As you will see in our table of appropriate qualifications, several qualifications can be appropriate for an activity. We cannot recommend which qualification you should complete. We can only tell you which qualifications meet our requirements for specific activities. The choice of qualification is often made by the regulated firm depending on the individual’s role. If you are already working in the industry and do not know which provider to study with, then speak to others in your firm. If you intend to join the industry, then you need to consider which type of firm you want to work for and learn more information from the qualification provider they use. It may be useful to contact the Accredited Bodies.

If you have an unlisted qualification and wish to add it, please ask your provider to contact us.

If you have a qualification and wish to switch it to a different one, you will need to speak to your qualification provider about how you can transfer credits or apply for exemptions.

Your qualification remains valid, however long ago you received it. Nevertheless, firms should make sure their employees are competent. This may include asking staff to re-take qualifications.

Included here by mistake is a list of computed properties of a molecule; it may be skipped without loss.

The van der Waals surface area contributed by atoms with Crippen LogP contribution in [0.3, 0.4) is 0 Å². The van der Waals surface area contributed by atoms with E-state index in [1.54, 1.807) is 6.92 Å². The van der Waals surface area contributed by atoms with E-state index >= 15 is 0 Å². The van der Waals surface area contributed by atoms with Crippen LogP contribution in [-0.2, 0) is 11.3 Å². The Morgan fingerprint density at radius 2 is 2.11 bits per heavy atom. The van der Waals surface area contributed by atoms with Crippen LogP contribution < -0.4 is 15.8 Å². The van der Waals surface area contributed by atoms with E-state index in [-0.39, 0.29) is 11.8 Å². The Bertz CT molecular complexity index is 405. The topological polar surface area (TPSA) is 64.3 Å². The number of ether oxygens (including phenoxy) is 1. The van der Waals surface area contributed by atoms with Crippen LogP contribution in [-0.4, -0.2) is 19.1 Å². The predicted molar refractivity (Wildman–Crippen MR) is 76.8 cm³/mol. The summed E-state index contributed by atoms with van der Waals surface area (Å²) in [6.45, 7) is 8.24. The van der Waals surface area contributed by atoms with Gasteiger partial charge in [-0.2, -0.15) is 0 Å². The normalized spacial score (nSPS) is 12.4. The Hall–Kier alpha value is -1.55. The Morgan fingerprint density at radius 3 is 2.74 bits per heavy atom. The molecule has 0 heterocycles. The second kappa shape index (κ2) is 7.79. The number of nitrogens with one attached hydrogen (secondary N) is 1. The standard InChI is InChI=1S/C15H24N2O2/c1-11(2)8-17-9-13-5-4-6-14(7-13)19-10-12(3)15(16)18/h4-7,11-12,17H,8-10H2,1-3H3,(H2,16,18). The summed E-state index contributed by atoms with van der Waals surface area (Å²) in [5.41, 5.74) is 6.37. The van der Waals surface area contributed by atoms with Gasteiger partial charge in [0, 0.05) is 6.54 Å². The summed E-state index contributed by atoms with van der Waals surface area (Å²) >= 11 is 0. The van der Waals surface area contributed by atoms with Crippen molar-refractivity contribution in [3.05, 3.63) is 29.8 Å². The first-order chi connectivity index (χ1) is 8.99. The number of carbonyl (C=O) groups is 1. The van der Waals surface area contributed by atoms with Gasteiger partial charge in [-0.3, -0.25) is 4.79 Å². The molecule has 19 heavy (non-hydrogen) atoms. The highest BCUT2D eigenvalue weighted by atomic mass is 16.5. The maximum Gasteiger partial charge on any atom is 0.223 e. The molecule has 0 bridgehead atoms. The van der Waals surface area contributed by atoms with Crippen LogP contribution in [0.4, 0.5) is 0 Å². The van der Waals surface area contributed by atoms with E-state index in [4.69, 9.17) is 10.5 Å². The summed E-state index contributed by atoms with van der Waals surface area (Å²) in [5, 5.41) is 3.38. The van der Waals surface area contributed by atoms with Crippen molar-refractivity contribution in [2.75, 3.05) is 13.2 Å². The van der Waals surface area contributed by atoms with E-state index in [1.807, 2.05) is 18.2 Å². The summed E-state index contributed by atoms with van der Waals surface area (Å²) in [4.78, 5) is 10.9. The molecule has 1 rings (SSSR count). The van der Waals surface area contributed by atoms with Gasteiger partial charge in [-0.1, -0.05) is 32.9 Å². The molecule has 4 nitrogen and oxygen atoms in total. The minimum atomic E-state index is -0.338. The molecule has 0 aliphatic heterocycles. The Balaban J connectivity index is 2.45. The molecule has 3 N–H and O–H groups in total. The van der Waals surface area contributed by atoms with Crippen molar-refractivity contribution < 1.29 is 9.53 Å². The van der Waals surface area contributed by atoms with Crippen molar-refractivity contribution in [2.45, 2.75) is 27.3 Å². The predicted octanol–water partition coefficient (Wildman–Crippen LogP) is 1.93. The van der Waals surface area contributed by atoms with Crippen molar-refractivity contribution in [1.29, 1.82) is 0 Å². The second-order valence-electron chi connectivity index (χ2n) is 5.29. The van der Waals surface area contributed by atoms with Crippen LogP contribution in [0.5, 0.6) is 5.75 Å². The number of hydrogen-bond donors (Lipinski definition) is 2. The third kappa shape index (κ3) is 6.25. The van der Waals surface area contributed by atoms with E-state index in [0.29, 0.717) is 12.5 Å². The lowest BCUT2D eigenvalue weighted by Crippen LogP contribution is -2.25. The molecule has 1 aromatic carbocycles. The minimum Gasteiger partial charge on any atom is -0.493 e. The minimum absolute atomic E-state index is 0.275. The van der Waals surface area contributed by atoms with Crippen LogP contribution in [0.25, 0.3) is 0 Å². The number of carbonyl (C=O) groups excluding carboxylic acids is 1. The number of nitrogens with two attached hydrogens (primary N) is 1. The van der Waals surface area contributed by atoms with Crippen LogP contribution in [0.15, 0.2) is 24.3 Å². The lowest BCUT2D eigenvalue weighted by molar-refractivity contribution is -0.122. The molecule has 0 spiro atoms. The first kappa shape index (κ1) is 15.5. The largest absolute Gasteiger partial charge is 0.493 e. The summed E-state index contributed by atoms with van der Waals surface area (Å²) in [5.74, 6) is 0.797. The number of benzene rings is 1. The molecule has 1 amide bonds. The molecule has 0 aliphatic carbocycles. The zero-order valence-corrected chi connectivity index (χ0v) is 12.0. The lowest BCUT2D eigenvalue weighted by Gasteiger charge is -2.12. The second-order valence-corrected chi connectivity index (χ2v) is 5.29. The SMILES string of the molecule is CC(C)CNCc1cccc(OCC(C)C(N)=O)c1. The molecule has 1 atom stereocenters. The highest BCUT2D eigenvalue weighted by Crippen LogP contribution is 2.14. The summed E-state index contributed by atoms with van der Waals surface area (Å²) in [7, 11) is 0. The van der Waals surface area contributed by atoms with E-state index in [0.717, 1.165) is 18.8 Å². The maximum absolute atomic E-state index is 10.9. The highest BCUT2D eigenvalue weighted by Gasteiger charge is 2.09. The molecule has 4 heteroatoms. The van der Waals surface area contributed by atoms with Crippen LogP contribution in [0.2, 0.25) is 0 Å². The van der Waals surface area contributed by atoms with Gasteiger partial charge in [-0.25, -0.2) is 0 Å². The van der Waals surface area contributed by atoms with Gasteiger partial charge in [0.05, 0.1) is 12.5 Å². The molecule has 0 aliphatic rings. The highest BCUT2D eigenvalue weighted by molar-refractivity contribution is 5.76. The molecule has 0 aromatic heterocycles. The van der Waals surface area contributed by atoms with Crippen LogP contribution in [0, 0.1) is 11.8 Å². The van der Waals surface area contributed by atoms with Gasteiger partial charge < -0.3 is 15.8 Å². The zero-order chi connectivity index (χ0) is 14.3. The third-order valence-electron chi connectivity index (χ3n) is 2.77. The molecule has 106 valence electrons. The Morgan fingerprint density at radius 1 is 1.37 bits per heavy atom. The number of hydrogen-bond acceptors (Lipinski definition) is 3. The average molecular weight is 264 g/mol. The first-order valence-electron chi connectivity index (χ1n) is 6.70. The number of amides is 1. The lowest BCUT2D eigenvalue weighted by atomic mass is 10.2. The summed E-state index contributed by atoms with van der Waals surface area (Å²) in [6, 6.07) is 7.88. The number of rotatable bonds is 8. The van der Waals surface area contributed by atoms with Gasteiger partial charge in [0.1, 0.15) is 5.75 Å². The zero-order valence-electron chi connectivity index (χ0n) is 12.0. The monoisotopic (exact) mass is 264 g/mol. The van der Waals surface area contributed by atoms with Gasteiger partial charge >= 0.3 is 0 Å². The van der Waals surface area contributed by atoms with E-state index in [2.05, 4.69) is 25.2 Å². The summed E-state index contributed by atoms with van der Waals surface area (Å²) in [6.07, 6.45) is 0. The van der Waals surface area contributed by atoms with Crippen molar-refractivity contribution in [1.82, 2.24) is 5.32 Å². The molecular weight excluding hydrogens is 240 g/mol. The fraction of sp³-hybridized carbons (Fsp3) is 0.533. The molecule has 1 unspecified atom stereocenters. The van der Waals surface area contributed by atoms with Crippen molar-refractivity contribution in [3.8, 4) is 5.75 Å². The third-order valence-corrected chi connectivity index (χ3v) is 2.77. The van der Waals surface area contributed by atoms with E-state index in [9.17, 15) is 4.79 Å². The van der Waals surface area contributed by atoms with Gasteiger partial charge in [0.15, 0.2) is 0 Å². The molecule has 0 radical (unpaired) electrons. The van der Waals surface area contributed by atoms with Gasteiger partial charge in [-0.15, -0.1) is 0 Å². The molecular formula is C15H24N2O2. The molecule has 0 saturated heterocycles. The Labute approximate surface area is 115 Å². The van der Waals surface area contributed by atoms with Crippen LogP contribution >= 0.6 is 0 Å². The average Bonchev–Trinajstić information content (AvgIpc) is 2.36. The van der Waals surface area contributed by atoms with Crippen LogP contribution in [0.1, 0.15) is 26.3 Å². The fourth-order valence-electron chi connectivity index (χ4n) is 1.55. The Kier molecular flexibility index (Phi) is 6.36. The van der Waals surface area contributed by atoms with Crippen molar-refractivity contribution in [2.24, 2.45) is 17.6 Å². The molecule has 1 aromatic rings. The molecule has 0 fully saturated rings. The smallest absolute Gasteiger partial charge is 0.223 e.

Waivers

You can apply for a waiver against the rule if you believe your firm has a unique business model or speciality, or you have mitigating circumstances. However, this would require your firm to show that:

  • compliance with the rule would be unduly burdensome or would not achieve the rule’s purpose
  • anyone whose interests is protected by the rule (typically consumers) would not be put at undue risk

Trainees

Different rules exist for trainees. You will need to hold an appropriate regulatory module for each activity (other than an overseeing activity) you wish to advise on before you can advise.